'They have to help us out': Mass. parents are feeling the nationwide formula shortage
Esteffania Rodriguez, of Haverhill, is on the phone every day with stores that sell baby formula. She’s searching for the kind her 5-month-old daughter, Liliana, needs to stay healthy.
“I know that the situation is really bad. I don’t know what’s going to happen in a month,” she said. “I’m on the lookout constantly.”
Baby formula of all kinds is in short supply right now, but Rodriguez needs a specific type of formula that’s designed for infants with a milk protein allergy. Because her daughter needs a specialized type, it’s even harder to find, said Rodriguez.
Her pediatrician’s office doesn’t have any, and as soon as it comes into stock at a store, it flies off the shelf. Her health insurance company said it would send her some — if it could find any — but so far, it hasn’t been able to.
The shortage of infant formula has been slowly gathering steam for months. Due to a recall by a major formula manufacturer and general supply chain issues, stocks of formula are low across the country.
In February, the company Abbott recalled several major brands and shut down a Michigan factory after federal officials concluded that four babies had suffered bacterial infections linked to formula from the facility. Two of the infants died.
The factory remains shuttered, and the ongoing slowdown in production has contributed to the nationwide shortage.
Sarah Ducas, of Waltham, said it’s been stressful finding formula for her two-month-old triplets. She tried breastfeeding right after they were born, but with triplets, it was difficult.
The babies get hungry about every three hours, she said. After the switch to formula, she found they eat up to four ounces at every feeding. Multiply that by three babies, and the family can go through a small can of powdered formula in about a day and a half.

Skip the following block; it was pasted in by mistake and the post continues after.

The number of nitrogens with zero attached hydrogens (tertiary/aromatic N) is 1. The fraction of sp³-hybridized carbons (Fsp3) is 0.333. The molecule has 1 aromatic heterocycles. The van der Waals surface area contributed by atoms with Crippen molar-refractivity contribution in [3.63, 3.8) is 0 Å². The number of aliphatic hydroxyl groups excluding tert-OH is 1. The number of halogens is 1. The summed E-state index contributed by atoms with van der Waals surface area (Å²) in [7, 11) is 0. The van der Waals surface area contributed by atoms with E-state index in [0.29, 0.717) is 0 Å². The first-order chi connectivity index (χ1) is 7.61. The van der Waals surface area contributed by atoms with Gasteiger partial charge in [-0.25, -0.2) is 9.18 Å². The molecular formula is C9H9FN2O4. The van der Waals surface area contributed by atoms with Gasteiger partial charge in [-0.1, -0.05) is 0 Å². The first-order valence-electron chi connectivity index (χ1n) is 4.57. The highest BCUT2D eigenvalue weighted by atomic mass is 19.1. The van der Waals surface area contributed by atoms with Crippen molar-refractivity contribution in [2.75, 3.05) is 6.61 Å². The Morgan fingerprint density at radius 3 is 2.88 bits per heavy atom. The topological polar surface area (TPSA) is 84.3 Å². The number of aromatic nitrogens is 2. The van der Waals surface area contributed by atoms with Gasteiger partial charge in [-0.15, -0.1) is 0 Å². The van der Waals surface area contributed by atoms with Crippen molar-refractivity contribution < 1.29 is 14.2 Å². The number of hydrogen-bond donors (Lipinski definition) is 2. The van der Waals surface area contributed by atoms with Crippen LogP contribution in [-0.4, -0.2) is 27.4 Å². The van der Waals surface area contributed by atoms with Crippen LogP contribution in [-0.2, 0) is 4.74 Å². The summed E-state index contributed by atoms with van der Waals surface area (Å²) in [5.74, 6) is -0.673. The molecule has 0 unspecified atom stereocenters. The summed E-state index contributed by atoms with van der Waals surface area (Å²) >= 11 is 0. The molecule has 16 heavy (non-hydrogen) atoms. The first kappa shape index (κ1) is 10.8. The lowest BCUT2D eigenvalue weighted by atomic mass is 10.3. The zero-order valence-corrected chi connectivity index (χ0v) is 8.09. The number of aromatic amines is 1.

One of her biggest worries is running out of formula to feed her infants.
“It’s challenging not to be kind of panicky about it,” she said.
Supplies of baby formula are particularly vulnerable to disruptions because just a handful of companies account for almost the entire U.S. supply.
Nationwide, about 40% of large retail stores were out of stock last week, up from 31% in mid-April, according to Datasembly, a data analytics firm. More than half of U.S. states were seeing out-of-stock rates between 40% and 50%, according to the firm, which collects data from 11,000 locations.
Adam Jordan, of Waltham, combed the internet Thursday morning for formula for his 6-month-old daughter, Maia.
“I spent about an hour just looking through different vendors: Walgreens, BJ’s, just trying to get formula in the cart. Out of stock, out of stock, out of stock,” he said.
Maia doesn’t require a special formula, so Jordan said he’s happy to buy whatever he can get. But even that’s getting a little nerve wracking, he said. Stock is so low everywhere. He doesn’t want to run out, but he also doesn’t want to make things worse for other parents.
“Am I part of hoarding when I buy whatever I can find? I don’t know. It’s hitting close to home,” he said.